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A police officer was killed on Friday, June 10, in northern Tanzania during confrontations with the local Masai community, which opposes the installation of ” tags separate areas of human habitation and wildlife, a local official announced Saturday.
The Masai of Loliondo have for several years opposed the Tanzanian authorities, which they accuse of wanting. throw part of their historic habitat out to make it an area reserved for game drives and private hunts, which the government denies. He claims to want to protect 1,500 km² of the 4,000 km² of this region, not far from the Serengeti Park, from human activities, leaving 2,500 km² to the Masai shepherds.
In a video statement Saturday afternoon, the prefect of the Arusha region, John Mongela, said a police officer had been killed late Friday when teams came to install poles separating the two residential areas.
” It is very unfortunate that a policeman was killed by arrows fired by a group of people who wanted to block the killing of beacons and even wanted to attack those who carried out these operations “, he says.
Rising tensions between the Masai community and the government
According to photos and videos on social networks, several dozen Masai opposed these operations during the day. These images also showed Masai scattering while shots were fired. According to community activists, police fired sharp ammunition.
🚨 Currently, soldiers are firing real bullets at the Masai and protesting the destruction of 1500 km² of their ancestral land to make room for trophy hunting.
This is the reality of conservation in Africa.@GermanyTanzania @FZS_Frankfurt @KfW pic.twitter.com/2KfxhZujnL
– Survival International – in French (@survivalfr) June 10, 2022
Lawyer and human rights activist Joseph Moses Oleshangay says that ” more than 40 people were seriously injured “and that” an injured man over 80 is missing “.
The police, the soldiers arrived at the village without notice. They started installing boundary wire. The villagers resisted. Police began using tear gas and ammunition. Many people were hit, injured. Residents started firing arrows and I think that was how the policeman was hit.
Yanick Ndoinyo, Director of the Traditional Ecosystems Survival Tanzania NGO
With reference to “several people are injured and without medication” and “ eight constituency officials whose fate is unknown, the president of the Tanzanian coalition of human rights defenders, Onesmo Olengurumwa, is asking President Samia Suluhu Hassan to intervene.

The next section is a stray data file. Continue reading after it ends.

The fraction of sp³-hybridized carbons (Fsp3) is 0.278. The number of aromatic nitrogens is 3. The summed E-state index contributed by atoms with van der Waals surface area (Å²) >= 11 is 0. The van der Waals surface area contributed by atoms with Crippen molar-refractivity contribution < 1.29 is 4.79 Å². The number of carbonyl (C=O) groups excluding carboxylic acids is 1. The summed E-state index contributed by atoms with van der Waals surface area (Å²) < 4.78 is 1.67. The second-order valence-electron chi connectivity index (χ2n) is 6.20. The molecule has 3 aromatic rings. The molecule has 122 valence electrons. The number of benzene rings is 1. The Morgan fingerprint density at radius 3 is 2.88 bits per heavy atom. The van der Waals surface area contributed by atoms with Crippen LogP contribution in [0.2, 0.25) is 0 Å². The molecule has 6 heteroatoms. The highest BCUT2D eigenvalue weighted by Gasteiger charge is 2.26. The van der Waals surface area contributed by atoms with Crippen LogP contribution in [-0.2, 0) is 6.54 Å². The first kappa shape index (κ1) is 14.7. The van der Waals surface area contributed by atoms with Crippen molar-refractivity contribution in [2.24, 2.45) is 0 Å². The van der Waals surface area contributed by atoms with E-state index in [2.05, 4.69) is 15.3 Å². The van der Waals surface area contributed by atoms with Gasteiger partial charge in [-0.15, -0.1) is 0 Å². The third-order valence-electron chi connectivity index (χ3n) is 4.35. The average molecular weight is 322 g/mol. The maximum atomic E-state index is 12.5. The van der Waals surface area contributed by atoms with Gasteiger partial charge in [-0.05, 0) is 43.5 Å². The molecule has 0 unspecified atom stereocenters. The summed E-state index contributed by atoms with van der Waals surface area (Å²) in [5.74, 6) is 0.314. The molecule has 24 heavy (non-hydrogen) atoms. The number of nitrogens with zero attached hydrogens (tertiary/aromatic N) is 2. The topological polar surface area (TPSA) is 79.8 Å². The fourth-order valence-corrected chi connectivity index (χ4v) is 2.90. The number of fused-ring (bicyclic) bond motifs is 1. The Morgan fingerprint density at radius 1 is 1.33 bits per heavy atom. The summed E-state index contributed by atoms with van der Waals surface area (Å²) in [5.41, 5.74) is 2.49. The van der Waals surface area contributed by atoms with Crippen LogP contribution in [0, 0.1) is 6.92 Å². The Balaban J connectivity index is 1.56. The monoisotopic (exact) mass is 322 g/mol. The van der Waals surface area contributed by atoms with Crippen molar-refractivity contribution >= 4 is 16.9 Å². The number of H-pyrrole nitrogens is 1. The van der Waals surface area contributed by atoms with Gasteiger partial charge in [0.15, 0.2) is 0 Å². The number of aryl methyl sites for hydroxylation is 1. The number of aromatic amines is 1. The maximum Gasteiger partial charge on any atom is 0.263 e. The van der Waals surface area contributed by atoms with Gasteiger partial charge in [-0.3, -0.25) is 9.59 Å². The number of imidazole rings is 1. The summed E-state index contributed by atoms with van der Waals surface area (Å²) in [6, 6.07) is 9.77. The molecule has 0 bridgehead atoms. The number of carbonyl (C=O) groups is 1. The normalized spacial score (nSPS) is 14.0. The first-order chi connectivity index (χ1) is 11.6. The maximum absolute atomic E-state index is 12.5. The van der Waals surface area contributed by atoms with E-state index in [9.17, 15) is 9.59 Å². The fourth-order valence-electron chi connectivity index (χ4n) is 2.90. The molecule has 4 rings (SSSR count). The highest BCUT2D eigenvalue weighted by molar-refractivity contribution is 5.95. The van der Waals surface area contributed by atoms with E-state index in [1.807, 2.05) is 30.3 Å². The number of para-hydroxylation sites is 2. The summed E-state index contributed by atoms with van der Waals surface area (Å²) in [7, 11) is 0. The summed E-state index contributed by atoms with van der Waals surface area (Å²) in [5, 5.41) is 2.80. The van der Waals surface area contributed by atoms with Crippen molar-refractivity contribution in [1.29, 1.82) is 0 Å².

” There are no injuries to our hospitals so far and if anyone has been injured, they need to be treated “, prefects John Mongela answers, considering that pictures” was distributed by malicious people “. The placement of beacons continued calmly this Saturday, he adds.
The painful memory of the expulsions of Lolilondo
On Friday, Tanzania’s Prime Minister Kassim Majaliwa reiterated to Parliament that ” no evictions are planned in Loliondo “. But members of the Masai community still fear that they will have to leave their country, located just 125 km north of the famous Ngorongoro Reserve, where the government wants to stem the explosion of the human population.
The Masai and their herds are in competition with wildlife and ” Ngorongoro gets lost said President Samia Suluhu Hassan last year. The government offered the residents of the crater a voluntary relocation program.
“The government must stop the military deployment immediately because it risks exacerbating tensions,” said Yanick Ndoïnyo, a Loliondo native and director of the NGO Traditional Ecosystems Survival Tanzania.
The government should open the door to dialogue because the Masai way of life is pro-nature conservation. Their way of life has always been associated with protecting the environment. So they are ready to discuss cohabitation with a protected area in the same area.
As early as 2009, thousands of families were expelled from Loliondo for allowing an emirate company, Ortelo Business Corporation (OBC), to organize hunting trips. The government finally terminated this agreement in 2017 after allegations of corruption.
(and with AFP)